"Podemos is not advocating a government of coalition but a coalition of government." These were the words of the PSOE president of Extremadura, Guillermo Fernández-Vara, speaking at the party's federal committee at the weekend. They might sound like gobbledegook but their meaning was clear. A government of coalition means a government in which individual parties' agendas are subordinate to the will of the government as a whole. A coalition of government refers to individual parties having their separate responsibilities and agendas. There is not the same collective will or anything approaching it.
Vara went onto to say that under a PSOE government arrangement with Podemos, the party (his party) would be judged by what it does and what it is responsible for, while Podemos would be judged on what it does and its responsibilities. The semantics of his message might seem confusing, but what he was driving at was the potential to create what would be parallel governments. There may, ostensibly, be a coalition, but its paths would diverge, with one signposted PSOE, the other Podemos (together with its associates and, in all likelihood, the IU - United Left).
The Extremadura president is far from being alone in opposing any governmental tie-up with Podemos. PSOE leaders might want a government of the left, but it depends on what style of left. Javier Fernández, the president of Asturias, has branded Podemos bullies. Miquel Iceta, the secretary-general of PSOE in Catalonia (known as PSC), has spoken of Pablo Iglesias wishing to humiliate him. The bullies and the humiliation are things that PSOE should already be aware of: its members need only take a look at the Balearics.
The Vara argument is of course disputed by the present voguishness for everything apparently being agreed through dialogue and consensus, with component parts of pacts walking hand-in-hand in harmonious accord. This is fictitious dissembling. Had Francina Armengol's PSOE in the Balearics been in a position to, it would have repelled any half-thought of a pact involving Podemos. Why? Because of its disruptive capacity as much as any policies. Biel Barceló's Més on its own would have received houseroom in just the same way as one of the Més elements, the PSM Mallorcan socialists, had been by Francesc Antich. Left to their twosome devices, the dialogue and consensus spin might have some credibility. The ménage à trois leaves it incredible.
Yet even with Més, Armengol has been forced into giving up areas of responsibility. Tourism is most certainly one. It is now hypothetical what might have happened had PSOE been in a stronger position, but it was well known that PSOE had not been wholehearted in wishing there to be a tourist tax. This is a Més measure (with Podemos's full backing). The words of Armengol, her government spokesperson, Marc Pons, and her finance minister, Catalina Cladera - each of them from PSOE - in now supporting it are shallow.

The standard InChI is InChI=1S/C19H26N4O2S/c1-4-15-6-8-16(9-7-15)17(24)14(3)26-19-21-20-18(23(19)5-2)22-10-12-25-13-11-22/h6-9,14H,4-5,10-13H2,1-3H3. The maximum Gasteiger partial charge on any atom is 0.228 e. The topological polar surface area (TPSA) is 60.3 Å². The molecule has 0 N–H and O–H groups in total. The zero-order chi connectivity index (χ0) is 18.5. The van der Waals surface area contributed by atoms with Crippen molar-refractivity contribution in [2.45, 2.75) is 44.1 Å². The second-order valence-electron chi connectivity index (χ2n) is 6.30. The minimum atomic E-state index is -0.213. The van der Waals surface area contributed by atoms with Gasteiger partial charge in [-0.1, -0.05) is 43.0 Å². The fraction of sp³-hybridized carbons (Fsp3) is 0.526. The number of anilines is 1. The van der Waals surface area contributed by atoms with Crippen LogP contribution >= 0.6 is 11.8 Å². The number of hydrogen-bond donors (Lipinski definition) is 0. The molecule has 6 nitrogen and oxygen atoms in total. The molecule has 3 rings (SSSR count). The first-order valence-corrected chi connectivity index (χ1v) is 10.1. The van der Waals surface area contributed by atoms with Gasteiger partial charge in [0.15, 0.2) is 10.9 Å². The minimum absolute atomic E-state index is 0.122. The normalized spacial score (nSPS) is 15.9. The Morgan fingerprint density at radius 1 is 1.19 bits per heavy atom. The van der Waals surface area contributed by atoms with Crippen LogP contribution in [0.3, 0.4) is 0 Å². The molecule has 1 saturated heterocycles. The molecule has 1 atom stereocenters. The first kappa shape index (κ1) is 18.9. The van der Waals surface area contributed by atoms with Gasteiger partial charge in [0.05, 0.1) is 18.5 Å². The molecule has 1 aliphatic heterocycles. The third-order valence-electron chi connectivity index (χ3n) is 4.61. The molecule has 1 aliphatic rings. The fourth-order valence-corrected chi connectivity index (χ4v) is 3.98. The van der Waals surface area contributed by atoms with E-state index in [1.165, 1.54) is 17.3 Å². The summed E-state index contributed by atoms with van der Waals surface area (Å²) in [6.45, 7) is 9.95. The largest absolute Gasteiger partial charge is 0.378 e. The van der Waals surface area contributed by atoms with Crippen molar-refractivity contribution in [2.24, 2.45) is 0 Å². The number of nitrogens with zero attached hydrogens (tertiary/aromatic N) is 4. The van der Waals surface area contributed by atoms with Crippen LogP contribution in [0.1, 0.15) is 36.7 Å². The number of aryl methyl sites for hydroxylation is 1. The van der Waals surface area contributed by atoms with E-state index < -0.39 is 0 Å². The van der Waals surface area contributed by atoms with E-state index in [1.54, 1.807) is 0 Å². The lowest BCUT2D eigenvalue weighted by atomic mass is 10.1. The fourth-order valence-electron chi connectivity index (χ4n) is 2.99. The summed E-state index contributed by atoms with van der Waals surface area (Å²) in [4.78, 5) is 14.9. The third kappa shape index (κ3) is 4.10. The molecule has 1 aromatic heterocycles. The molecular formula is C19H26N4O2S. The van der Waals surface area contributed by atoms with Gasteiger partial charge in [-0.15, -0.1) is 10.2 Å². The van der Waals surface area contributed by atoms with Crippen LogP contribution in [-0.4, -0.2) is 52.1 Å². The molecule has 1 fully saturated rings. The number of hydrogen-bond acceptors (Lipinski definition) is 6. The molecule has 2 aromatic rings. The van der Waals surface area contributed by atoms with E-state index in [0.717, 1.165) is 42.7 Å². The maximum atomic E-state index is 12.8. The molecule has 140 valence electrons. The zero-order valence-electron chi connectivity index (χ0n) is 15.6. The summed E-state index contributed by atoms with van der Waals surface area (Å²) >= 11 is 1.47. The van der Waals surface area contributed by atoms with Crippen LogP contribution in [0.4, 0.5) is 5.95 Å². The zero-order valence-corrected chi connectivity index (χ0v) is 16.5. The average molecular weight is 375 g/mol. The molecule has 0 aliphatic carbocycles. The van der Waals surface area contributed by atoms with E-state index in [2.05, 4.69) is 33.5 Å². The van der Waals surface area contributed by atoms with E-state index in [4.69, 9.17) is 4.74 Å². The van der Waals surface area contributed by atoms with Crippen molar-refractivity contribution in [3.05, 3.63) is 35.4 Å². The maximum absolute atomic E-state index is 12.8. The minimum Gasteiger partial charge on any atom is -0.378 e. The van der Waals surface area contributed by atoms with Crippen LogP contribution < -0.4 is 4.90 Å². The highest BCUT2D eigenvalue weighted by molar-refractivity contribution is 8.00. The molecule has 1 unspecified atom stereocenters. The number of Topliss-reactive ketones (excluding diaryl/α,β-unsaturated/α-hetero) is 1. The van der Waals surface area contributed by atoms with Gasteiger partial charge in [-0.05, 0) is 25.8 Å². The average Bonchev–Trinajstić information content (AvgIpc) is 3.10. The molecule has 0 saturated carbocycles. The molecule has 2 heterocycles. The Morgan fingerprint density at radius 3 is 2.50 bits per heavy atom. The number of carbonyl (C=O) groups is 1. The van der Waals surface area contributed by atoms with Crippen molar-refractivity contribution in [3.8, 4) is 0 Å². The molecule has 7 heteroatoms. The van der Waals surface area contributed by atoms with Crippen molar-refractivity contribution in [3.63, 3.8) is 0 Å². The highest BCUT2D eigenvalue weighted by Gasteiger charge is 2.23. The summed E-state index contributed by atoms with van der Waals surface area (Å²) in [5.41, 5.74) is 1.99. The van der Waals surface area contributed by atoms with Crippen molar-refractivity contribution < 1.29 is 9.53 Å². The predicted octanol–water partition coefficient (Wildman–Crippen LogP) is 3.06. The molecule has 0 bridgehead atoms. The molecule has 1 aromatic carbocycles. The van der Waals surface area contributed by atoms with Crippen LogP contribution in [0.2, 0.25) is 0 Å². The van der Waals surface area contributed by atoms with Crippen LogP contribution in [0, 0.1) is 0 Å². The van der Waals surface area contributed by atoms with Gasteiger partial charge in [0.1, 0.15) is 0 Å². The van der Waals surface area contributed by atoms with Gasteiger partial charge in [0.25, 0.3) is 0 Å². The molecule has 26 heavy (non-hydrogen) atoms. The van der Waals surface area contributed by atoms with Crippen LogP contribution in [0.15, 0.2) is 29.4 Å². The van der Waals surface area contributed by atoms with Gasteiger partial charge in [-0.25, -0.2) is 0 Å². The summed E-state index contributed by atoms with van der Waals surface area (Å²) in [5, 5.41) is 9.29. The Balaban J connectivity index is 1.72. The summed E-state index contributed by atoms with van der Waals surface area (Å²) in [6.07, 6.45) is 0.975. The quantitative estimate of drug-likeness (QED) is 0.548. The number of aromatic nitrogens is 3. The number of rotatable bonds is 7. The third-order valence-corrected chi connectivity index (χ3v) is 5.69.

The Balearic model of government is precisely what Vara was alluding to. The notion of consensus has the feeling of a sham, one perpetrated by Armengol and others as a means of justification for a government which could unravel under the tensions it has brought upon itself. Podemos, not even actually in the government (though it may reconsider this, with all the complications this would cause for responsibilities), has made play of the fact that it is now - based on general election results - the second force in the Balearics (behind the most-voted-for party, the PP). Armengol and PSOE were forced into having to accept an arrangement with Podemos, which has subsequently drawn greater strength from the national election. And with this force and strength, there is humiliation. The PP's accusations of Armengol being a Podemos puppet cut to the bone, and it is this that certain PSOE leaders want to avoid at all costs for national government.
Moreover, they want to avoid acceding to Podemos demands for control of, for example, defence and the economy. They most certainly want to avoid any referendum on Catalonia. Armengol seeks to soothe their nerves by saying that all is working well in government with nationalists. But which nationalists? Més has a nationalist agenda (for both the Balearics and Catalonia), but Més is irrelevant in the national government context: Podemos isn't.
Podemos backs a referendum but not because it is nationalist. It promotes the will of the people in deciding, to an extent that it can be described as anti-nationalist, which might be said to include Spain. This is its own spin. Podemos may be able to keep it up. It may even be sincere. But even allowing for a veneer of the popular will, there are precedents for subordinating the state to party interests, those of Podemos. You don't need me to tell you which ones. There are plenty in PSOE who will never forgive Sánchez if he prostrates himself in front of Podemos.